Protein identification and label-free protein quantification
MaxQuant (version 126.96.36.199) was used for protein identification and label-free quantification71 based on the mouse reference proteome (UniProtKB/Swiss-Prot and UniProtKB/TrEMBL) version 2018_12 combined with manually annotated contaminant proteins, with a protein and peptide FDR values set to 1%. Perseus was used for statistical analysis as described previously72. For this, only proteins were kept that were identified in three out of four samples per group. Missing values were imputed from a 1.8 standard deviations left-shifted Gaussian distribution with a width of 0.3. A t-test was used to identify potential interactors using an FDR threshold of < 0.05 and an S0 value of 1. Data were visualized using R (version 4.0.3).
Further information on research design is available in the Nature Research Reporting Summary linked to this article.
Sequencing data have been deposited to NCBI GEO under the following accession number GSE176461; The mass spectrometry proteomic data have been deposited to the ProteomeXchange Consortium via the PRIDE partner repository with the dataset identifier PXD034918. Source data are provided with this paper.
All the analyses were performed using previously published or developed tools. No custom code was developed or used.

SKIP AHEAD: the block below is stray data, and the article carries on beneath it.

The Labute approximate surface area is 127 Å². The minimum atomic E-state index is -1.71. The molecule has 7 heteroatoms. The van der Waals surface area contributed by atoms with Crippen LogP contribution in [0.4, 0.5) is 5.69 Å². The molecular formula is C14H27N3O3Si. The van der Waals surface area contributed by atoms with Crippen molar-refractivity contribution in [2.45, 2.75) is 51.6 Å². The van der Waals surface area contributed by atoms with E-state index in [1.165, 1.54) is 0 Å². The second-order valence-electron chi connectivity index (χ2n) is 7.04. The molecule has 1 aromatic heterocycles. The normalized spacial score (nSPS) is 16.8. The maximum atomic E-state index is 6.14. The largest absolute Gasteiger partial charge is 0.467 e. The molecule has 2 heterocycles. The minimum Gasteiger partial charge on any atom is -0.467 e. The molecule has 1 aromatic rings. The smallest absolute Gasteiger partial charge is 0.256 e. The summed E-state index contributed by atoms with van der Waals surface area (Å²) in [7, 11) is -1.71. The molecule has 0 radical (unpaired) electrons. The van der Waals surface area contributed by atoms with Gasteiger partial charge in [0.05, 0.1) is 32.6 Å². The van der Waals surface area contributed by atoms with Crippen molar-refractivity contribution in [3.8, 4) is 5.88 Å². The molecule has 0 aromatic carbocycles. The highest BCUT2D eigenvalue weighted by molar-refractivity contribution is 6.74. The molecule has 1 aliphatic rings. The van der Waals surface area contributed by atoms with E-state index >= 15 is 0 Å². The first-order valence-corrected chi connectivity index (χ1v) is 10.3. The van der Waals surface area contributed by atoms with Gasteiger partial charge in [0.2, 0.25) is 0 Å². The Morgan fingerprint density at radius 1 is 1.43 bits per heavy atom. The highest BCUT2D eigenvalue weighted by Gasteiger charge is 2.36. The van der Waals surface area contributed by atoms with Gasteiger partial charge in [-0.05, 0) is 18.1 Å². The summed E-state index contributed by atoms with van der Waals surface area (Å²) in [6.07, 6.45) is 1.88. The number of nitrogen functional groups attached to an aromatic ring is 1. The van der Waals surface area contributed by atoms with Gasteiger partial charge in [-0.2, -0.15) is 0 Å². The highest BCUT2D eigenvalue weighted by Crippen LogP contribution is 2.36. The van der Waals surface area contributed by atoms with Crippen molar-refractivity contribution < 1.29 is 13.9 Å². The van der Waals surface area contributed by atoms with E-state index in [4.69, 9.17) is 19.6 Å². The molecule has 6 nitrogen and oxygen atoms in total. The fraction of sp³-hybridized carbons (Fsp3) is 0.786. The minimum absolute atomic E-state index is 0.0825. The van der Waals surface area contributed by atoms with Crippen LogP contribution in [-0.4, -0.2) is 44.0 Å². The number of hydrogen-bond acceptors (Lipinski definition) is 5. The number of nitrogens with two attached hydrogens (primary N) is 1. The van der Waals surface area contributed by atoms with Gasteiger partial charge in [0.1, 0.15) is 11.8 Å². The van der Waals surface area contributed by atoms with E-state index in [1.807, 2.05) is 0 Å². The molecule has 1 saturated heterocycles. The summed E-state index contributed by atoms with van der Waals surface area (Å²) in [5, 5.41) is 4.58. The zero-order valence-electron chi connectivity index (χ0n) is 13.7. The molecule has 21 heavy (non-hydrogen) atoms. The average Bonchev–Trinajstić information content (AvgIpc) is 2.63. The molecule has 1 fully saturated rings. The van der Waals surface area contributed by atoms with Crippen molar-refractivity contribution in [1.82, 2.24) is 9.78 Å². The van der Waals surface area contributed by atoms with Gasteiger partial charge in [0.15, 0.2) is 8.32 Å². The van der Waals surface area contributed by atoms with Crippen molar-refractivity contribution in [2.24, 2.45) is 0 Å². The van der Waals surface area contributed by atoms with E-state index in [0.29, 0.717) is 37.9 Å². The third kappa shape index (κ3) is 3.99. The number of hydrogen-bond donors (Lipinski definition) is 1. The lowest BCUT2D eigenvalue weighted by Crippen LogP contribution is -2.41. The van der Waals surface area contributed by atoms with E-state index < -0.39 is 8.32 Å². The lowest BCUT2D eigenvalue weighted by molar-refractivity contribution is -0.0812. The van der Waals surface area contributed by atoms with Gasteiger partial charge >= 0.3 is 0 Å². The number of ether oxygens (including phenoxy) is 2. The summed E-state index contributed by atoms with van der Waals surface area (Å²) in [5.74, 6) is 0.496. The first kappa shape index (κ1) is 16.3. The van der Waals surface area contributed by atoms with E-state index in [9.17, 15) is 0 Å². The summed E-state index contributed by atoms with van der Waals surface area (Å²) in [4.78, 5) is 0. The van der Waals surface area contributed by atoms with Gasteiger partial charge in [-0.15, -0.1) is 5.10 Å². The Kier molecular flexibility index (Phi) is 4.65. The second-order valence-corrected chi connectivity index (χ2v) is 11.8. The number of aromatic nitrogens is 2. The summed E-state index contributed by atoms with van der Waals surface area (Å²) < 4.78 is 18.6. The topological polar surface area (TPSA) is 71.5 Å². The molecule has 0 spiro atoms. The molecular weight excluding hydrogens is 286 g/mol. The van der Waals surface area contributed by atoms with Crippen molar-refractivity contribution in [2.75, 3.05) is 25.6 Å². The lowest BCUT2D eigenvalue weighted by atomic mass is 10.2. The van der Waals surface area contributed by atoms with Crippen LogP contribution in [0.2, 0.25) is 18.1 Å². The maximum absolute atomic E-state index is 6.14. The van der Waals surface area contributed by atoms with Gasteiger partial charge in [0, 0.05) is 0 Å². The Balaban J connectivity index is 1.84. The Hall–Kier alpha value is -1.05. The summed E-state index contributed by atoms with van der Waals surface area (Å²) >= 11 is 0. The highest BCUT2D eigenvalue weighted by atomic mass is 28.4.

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We thank A. Dean (NIH/NIDDK) for kindly providing the TC-1 mESC line and M. Buehler (FMI Basel) and C. Földy (University of Zurich) for sharing plasmids. Furthermore, we thank G. Schwank and group (University of Zurich) for their help in establishing the CRISPR-screen protocol, the Functional Genomics Centre Zurich (FGCZ), S3IT Zurich, and Cytometry Facility at University of Zurich for their support. We thank P.-A. Defossez (Paris Diderot University) and members of the Baubec group for their input and for their constructive criticism. T.B. acknowledges support from the University of Zurich and Utrecht University, Swiss National Science Foundation (183722, 180354 and 190378), the European Research Council (865094 - ChromatinLEGO - ERC-2019-COG) and the EMBO Young Investigator program. N.S. was supported by postdoctoral fellowships from EMBO and University of Zurich and is an SNSF Ambizione grant fellow (186012). R.V. acknowledges support from the University of Zurich (UZH postdoctoral grant FK-21-060). D.S. acknowledges support from the Novartis Research Foundation, the European Research Council under the European Union’s (EU) Horizon 2020 research and innovation program grant agreement (667951-ReadMe and 884664-DNAccess) and the Swiss National Science Foundation (310030B_176394). A.R.K. acknowledges support from the European Molecular Biology Laboratory, Deutsche Forschungsgemeinschaft (KR 5247/1-1) and the Swiss National Fund Ambizione (grant PZOOP3_161493).